Hut Hut
Hut Hut Hut

Hut Hut’s weird-pop sensibilities consider timeworn themes of loneliness and ageing in completely new ways.

Out in the wilds of Reddit is r/BrandNewSentence, a subreddit committed to alerting the world about sentences that have, in all likelihood, never been written before in history. Some recent examples: “Whoever coined the term coined the term coined the term coined the term” and “Things getting heated in the Pinocchio fandom.” Most of these sentences are coming from burnt-out and extremely-online youth, and Hut Hut’s Hut Hut Hut feels like a book’s worth of new sentences from similarly burnt-out musicians. That there? That was probably a brand new sentence.

There’s something admirable about the way Hut Hut (four-fifths of the now-defunct Boats) takes a barrage of tones and moods and smashes them together into something that can only be created from the fragments. Case in point is the way vocalist Mat Klachefsky can switch from a frantic and high-pitched vocal style to a dramatic baritone in the middle of a sentence. Only in songs where everything feels woozy but also somehow right does this kind of decision make sense. By all accounts, Hut Hut is a continuation of Boats’ weird-pop sensibilities, and it’s a pleasure to consider timeworn themes of loneliness and ageing in completely new ways.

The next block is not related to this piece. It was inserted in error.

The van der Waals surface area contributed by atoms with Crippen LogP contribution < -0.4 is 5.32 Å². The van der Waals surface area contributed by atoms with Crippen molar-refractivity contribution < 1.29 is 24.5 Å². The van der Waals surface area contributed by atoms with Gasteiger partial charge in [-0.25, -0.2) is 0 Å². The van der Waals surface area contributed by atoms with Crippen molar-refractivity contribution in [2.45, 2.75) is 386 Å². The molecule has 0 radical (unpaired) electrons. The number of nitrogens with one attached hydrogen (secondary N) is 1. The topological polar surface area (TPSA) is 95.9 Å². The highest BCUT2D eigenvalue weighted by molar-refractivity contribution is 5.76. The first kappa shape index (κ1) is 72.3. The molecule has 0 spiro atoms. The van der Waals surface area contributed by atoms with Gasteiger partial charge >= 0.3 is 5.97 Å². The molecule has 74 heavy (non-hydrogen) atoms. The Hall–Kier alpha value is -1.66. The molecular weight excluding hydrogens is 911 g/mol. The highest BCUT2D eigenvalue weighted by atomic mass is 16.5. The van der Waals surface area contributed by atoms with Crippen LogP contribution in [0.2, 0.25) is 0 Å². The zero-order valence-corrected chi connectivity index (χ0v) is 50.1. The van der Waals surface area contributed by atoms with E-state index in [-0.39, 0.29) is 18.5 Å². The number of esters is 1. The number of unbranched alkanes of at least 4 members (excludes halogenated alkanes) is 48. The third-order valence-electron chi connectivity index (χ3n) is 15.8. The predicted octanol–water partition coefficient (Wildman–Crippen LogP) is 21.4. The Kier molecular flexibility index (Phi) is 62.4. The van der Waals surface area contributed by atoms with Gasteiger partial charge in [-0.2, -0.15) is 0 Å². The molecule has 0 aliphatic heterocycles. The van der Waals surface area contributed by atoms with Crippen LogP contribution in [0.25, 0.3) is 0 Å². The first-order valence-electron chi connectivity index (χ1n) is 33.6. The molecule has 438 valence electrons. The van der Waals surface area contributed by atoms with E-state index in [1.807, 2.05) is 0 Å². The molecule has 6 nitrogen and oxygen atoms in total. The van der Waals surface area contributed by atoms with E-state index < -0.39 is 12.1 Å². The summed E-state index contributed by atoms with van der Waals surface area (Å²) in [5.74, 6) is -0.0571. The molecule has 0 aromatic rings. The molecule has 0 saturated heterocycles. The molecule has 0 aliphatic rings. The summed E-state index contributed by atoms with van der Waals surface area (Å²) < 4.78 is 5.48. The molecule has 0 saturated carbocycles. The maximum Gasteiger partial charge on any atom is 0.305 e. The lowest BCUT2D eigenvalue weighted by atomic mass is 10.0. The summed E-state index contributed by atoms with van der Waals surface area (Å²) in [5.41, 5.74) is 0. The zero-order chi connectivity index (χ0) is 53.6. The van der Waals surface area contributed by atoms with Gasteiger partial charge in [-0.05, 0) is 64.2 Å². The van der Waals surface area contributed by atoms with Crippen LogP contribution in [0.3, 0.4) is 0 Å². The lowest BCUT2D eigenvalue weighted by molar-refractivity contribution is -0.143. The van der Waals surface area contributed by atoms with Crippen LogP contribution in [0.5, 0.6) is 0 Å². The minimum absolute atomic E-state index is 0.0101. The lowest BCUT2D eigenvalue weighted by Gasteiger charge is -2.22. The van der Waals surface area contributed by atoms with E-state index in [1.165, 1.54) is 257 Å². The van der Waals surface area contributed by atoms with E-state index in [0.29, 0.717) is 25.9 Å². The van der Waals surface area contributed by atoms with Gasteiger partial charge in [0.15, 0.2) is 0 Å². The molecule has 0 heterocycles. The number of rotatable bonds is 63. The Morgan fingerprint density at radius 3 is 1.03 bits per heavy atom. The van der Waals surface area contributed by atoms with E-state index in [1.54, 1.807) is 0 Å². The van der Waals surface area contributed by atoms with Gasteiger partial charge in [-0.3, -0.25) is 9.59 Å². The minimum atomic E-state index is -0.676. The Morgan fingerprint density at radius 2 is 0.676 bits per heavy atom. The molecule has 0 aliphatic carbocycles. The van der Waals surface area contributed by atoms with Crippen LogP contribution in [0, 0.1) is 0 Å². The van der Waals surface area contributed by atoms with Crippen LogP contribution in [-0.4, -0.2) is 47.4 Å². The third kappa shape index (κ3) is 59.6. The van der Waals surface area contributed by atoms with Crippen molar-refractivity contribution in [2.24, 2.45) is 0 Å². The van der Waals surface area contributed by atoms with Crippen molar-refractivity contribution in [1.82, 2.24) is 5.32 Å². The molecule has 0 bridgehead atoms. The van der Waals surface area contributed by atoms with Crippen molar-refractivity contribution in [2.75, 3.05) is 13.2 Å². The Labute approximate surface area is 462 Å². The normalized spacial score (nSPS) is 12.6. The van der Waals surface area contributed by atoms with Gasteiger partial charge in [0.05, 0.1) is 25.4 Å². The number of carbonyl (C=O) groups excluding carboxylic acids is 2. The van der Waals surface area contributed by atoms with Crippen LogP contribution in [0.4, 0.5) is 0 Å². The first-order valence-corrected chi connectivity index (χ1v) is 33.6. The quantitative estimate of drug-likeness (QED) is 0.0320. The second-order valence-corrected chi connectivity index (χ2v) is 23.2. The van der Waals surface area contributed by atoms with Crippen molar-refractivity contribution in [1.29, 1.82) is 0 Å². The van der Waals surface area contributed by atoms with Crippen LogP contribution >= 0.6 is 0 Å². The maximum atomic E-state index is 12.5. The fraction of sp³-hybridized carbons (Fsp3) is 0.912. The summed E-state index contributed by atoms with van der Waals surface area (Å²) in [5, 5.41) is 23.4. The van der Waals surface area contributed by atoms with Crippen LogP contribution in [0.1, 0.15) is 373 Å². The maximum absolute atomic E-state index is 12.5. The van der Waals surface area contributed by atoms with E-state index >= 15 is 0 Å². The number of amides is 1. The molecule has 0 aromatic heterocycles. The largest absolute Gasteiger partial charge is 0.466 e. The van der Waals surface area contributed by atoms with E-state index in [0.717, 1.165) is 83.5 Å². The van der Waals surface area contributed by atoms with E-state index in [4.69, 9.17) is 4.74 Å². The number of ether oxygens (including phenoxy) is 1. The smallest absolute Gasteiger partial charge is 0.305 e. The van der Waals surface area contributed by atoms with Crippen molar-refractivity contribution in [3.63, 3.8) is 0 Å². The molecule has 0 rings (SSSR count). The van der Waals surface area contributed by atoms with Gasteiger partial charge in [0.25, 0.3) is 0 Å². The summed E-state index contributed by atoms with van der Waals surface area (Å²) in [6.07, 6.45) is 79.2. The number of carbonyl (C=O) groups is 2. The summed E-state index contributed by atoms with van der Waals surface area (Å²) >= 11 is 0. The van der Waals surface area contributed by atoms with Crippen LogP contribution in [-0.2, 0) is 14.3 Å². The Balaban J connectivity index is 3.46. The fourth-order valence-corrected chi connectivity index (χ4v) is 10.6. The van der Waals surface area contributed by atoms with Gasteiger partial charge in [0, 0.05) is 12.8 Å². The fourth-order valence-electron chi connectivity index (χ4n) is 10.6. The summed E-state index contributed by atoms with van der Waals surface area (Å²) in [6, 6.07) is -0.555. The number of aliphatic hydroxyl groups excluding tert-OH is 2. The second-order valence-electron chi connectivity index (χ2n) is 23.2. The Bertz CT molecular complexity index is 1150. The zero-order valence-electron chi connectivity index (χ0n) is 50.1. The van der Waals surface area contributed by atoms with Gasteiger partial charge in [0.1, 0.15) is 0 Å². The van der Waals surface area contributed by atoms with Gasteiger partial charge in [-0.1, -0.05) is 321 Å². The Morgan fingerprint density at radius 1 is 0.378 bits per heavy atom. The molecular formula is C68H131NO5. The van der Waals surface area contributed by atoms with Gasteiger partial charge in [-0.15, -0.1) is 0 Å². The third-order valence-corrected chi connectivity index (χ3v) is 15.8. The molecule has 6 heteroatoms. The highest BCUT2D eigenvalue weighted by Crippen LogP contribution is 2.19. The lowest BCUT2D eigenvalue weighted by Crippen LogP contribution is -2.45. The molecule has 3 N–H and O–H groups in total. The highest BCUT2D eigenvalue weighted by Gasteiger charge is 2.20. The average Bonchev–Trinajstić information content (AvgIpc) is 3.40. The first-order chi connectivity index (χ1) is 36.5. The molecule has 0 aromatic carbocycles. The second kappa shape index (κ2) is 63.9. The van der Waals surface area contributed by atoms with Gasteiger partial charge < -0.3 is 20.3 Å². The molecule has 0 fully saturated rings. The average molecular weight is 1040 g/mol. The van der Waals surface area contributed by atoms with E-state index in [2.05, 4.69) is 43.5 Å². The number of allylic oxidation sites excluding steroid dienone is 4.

At various times Hut Hut Hut takes the form of grunge, punk, and off-kilter pop, seemingly to suit Klachefsky’s ever-changing mood. Certain songs so perfectly encapsulate an indescribable feeling of existential angst that singing “Tell the snakes and alligators we’ll meet up with them later” and “Tell the wind and the sea we’re all 23” are the only words that will do. If you’re as sick of convoluted bullshit as Hut Hut clearly is, you’ll love “Secret Handshake”: “There is no actual conspiracy/There’s only people dumb as you and me.”

There are plenty of new sentences that always seem to arise from life’s unfortunate developments. “I Am Also a Magician” channels this existential malaise with yelled statements that are both tragic and darkly hilarious. After grim thoughts on being married and having a new job we get “I’m a magician and I just fell down the stairs.” Many have dealt with being broke and/or having a bug-infested apartment, but Klachefsky combines these two ideas on “Bedbug Christmas” in an unexpected way: “I spent all my money on loans and laundry and hydramethylnon.”

In theory, singing about falling in love with a kitchen appliance, graduates trying to find their own mortarboards in a sea of tossed mortarboards, and giving kids bad haircuts then selling those kids to the state should not make for fun listening, but it all just works. Perhaps off-kilter pop is the purest way to express the previously inexpressible; it’s only when we colour outside the lines, or try to create brand new sentences, that all boundaries and preconceived notions fade and are replaced with inner truths.

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